High cholesterol can increase the risk of developing a variety of adverse health conditions. There are medications available that help reduce high cholesterol levels, but there are also plenty of simple ways to lower cholesterol naturally. Most people know high cholesterol levels can be harmful to your health. Approximately 37 percent of American adults have low-density lipoprotein (LDL) cholesterol levels in the range where medications may be required. However, an estimated 8 percent more American adults have high cholesterol levels and don’t know it.
LDL cholesterol is known as “bad” cholesterol because it can build up within the walls of your arteries. As arteries narrow, your risk of developing heart disease or having a stroke increases dramatically. Your body also needs “good” cholesterol, or high-density lipoprotein (HDL) cholesterol, to help take surplus cholesterol from your cells and back into your liver, but HDL also helps to reduce your triglycerides and lower blood pressure.
A doctor can conduct a simple blood test to check your cholesterol. While high cholesterol levels can be dangerous for your health, having less than 200 milligrams per deciliter (mg/dL) of total cholesterol is considered healthy. Your blood test should ideally show less than 100 mg/dL of LDL cholesterol and more than 40 mg/dL of HDL cholesterol.
If your blood test results show your HDL levels are too low or your LDL levels are too high, your doctor may discuss the need to take medications to lower your cholesterol. Your doctor may also talk about making some healthy lifestyle changes that will help manage your cholesterol levels naturally.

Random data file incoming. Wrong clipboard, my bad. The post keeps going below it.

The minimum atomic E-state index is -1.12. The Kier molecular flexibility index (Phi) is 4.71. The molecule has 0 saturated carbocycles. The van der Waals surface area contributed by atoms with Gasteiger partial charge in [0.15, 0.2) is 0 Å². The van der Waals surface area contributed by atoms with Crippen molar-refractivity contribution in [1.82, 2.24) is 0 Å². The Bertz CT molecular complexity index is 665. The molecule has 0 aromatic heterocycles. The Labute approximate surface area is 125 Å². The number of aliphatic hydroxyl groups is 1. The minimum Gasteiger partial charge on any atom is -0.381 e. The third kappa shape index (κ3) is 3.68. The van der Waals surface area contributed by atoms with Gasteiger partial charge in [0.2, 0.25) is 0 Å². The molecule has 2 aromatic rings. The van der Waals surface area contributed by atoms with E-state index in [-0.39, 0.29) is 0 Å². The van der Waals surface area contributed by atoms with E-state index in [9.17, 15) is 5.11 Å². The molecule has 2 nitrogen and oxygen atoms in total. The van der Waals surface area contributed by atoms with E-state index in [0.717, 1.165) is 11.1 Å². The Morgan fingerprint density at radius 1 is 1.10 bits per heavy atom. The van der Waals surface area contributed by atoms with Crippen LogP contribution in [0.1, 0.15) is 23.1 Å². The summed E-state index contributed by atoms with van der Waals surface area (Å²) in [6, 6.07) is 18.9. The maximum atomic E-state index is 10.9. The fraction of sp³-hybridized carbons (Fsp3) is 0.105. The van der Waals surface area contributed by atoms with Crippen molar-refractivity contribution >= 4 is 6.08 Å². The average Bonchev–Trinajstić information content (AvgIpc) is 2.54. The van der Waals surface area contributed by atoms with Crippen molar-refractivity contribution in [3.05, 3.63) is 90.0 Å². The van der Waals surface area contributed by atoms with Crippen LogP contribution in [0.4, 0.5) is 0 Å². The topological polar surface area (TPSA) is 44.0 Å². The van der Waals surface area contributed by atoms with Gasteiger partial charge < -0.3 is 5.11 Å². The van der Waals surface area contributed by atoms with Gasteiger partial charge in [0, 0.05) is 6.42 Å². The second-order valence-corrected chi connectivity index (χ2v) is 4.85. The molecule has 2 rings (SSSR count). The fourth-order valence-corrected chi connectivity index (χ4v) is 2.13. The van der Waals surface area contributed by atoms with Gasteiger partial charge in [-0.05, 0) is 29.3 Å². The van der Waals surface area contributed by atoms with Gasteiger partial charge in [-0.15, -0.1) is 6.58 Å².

Here are five simple lifestyle changes you can make to help lower high cholesterol and maintain healthy levels over the long term.
Eliminate Trans Fats
Aim to eliminate the number of trans fats you eat. Trans fats directly impact your cholesterol levels by increasing LDL cholesterol and reducing HDL levels.
Trans fats, commonly found in fried foods and fast foods, are also in a broad range of pre-packaged snack foods, such as cookies, doughnuts, cakes, pies, pastries, and microwave popcorn. Other types of foods that could be hidden sources of trans fats include margarine, frozen waffles, and frozen pizzas.
Choose Healthier Fats
Overeating red meat or dairy products containing saturated fats can raise your LDL cholesterol levels. However, you don’t need to eliminate these foods from your diet altogether.
Instead, choose leaner cuts of meat and switch to low-fat dairy. When you’re cooking, use oils that contain monounsaturated fats, such as olive oil or canola oil.
Add Nutrient-Rich Foods
Fresh fruits and vegetables are excellent sources of vitamins and minerals, but they’re also low in calories. Find ways to add more fresh fruits and vegetables into your regular meals.
Leafy green vegetables, peas, beans, lentils, and cruciferous vegetables are also excellent sources of soluble fiber, which actively helps lower your LDL cholesterol levels.
Whole grains are excellent sources of soluble fiber, but they also contain other nutrients that are helpful for regulating blood pressure. Where possible, try to eat whole-wheat flour, high-fiber cereal, brown rice, barley, oats, and oatmeal.